- Количество слайдов: 38
AGENCY FORMATION AND TERMINATION
Agency Relationships § Formed by the mutual consent of principal and agent. § Agency is a fiduciary relationship “which results from the manifestation of consent by one person to another that the other shall act in his behalf and subject to his control, and consent by the other so to act. ”
Agency § Agency Law – Body of common law that governs agency. – Contract law and tort law. § Principal – The party who employs another person to act on his or her behalf. § Agent – The party who agrees to act on behalf of another.
Principal-Agent Relationship Principal Agency Contract Principal’s obligation to perform the contract Third Party Agent Contract with third party on behalf of principal
Who Can Initiate Agency Relationship § Any person who has the capacity to contract can appoint an agent to act on his or her behalf. § Persons who lack contractual capacity cannot appoint an agent. – E. g. , insane persons and minors. – Court may appoint guardian who may act as agent of such persons.
Purpose of Agency Relationship § An agency can be created only to accomplish a lawful purpose. § Agency contracts that are created for illegal purposes or are against public policy are void and unenforceable. – E. g. , contract to hire agent to commit crime.
Kinds of Employment Relationships Principal-Agent Relationship Employer-Employee Relationship Principal-Independent Contractor Relationship
Independent Contractor and Agency Status § Principal can authorize independent contractor to enter into contracts. – E. g. , authorize attorney to enter into settlement agreement on client’s behalf. § Principal liable for authorized contracts of independent contractors.
Summary: Kinds of Employment Relationships Type of Relationship Description Principal-Agent The agent has the authority to act on behalf of the principal as authorized by the principal and implied from the agency. Employer. Employee The employer has the right to control the physical conduct of the employee. An employee is often the agent of his employer. Principal. Independent Contractor The principal has no control over the details of the independent contractor’s conduct. An independent contractor is usually not an agent of the principal.
Formation of the Agency Relationship Express Agency by Ratification Implied Agency Apparent Agency
Summary: Formation of Agency Relationships (1 of 2) Type of Agency Express Implied Definition Authority is expressly given to the agent by the principal. Authority is implied from the conduct of the parties, custom and usage of trade, or act incidental to carrying out the agent’s duties. Enforcement of the Contract Principal and third party are bound to the contract.
Summary: Formation of Agency Relationships (2 of 2) Type of Agency Apparent Definition Authority created when the principal leads a third party into believing that the agent has authority. By Acts of the agent Ratification committed outside the scope of his authority. Enforcement of the Contract Principal and third party are bound to the contract. Principal and third party are not bound to the contract unless the principal ratifies the contract.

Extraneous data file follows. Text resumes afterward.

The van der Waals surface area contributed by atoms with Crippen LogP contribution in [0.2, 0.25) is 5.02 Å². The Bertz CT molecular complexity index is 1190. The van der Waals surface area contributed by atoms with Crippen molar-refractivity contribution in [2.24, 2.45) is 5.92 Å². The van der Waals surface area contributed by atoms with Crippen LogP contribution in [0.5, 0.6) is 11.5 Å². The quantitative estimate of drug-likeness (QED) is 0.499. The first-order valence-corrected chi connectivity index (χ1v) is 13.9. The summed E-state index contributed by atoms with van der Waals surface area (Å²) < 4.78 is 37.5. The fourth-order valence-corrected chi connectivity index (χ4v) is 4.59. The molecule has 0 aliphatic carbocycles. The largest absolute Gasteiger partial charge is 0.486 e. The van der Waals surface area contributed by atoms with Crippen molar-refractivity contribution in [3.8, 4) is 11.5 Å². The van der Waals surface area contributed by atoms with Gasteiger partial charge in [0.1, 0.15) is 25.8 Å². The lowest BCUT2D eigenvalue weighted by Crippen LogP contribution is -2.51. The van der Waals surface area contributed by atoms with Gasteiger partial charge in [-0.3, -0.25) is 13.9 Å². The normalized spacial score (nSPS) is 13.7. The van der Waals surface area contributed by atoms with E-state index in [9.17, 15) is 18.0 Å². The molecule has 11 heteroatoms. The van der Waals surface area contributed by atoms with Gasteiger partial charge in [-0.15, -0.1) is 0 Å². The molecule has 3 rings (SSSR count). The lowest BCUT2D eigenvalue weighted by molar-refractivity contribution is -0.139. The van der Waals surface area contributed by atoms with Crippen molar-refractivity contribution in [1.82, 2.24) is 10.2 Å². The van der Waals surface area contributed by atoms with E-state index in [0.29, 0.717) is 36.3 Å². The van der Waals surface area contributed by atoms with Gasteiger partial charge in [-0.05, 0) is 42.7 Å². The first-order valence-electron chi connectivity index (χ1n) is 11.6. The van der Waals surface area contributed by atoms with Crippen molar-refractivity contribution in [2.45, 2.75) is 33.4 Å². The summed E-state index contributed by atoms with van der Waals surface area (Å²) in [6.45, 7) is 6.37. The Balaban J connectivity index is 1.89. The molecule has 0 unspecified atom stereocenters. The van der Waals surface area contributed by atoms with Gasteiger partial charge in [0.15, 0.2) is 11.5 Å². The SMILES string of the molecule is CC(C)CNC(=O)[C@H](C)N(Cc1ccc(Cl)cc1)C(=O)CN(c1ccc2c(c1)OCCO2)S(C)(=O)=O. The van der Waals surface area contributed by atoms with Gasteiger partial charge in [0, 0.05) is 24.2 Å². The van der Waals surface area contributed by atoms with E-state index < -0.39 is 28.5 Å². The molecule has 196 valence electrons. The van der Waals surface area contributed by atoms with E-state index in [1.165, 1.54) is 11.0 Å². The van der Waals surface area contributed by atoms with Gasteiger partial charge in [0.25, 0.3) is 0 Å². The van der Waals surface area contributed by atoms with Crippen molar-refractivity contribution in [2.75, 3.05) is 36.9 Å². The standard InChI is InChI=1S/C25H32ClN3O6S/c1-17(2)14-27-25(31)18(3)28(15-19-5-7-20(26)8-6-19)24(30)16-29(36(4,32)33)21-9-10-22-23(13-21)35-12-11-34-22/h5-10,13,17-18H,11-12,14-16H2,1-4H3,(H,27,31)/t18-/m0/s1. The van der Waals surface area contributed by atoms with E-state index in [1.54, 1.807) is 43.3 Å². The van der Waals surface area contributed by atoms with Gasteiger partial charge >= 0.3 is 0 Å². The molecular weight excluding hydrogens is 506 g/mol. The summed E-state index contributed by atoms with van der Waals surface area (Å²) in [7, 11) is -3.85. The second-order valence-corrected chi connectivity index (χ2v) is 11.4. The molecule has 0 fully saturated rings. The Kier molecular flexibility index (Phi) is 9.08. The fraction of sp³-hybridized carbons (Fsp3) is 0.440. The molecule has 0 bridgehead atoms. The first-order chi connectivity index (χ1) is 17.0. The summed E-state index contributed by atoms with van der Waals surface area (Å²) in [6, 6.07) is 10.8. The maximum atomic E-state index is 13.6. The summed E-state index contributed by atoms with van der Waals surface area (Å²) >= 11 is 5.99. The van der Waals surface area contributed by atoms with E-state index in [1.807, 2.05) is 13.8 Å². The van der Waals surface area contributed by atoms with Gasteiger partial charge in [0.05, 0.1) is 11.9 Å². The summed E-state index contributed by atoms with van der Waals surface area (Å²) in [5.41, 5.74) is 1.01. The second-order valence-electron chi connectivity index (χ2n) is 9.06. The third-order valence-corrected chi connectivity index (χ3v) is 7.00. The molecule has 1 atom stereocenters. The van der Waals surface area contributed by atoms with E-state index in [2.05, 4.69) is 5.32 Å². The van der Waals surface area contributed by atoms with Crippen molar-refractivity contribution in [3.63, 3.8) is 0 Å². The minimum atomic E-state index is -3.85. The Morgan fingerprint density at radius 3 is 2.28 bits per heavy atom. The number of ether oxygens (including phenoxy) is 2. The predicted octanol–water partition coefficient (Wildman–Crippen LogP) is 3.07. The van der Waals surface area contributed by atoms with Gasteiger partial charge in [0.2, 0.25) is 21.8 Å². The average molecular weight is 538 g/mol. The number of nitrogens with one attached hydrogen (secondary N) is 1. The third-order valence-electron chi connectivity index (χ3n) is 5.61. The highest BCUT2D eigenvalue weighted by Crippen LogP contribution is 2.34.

Principal’s Duties § Principal compensates agent for services provided, unless is gratuitous agent. § Principal indemnifies agent for authorized expenses or losses suffered because of the principal. § Principal cooperates with and assists agent in performance of agent’s duties.
Agent’s Duties § Agent must perform. – Performing the lawful duties expressed in the contract. – Meeting the standards of reasonable care, skill, and diligence implicit in all contracts. § Agent must notify principal of relevant information. § Agent must maintain accurate accounting of all transactions and money received. – Money or other benefits belong to principal; held in constructive trust.
Termination of Agency by Act of Parties § Parties may terminate agency by agreement or by their actions. – Mutual agreement. – Lapse of time. – Purpose achieved. – Occurrence of specified event.
Notification Required § If agency terminated by agreement of parties, principal must notify third parties of termination of agency. – Parties who dealt with the agent given direct notice. – Parties who have knowledge of the agency given direct or constructive notice. E. g. , legal notice in newspaper. – Parties who have no knowledge of the agency owed no notice. § If proper notice not given, agent continues to have apparent authority.
Agency Coupled with an Interest § Agency created for agent’s benefit. – E. g. , if debtor fails to pay debt, creditor/agent authorized to sell debtor’s property. § Irrevocable by principal. § Not terminated by death or incapacity of either principal or agent. § Terminates only when agent’s obligations are performed.
Termination of Agency or Employment Contract § Contracts that do not specify a definite time for termination may be terminated at will by either party without liability. – Principal revokes authority. – Agent renounces authority.
Wrongful Termination of Agency or Employment Contract § Termination of agency contract in violation of its terms. § Nonbreaching party may recover damages. § Critical distinction between power and right to terminate an agency.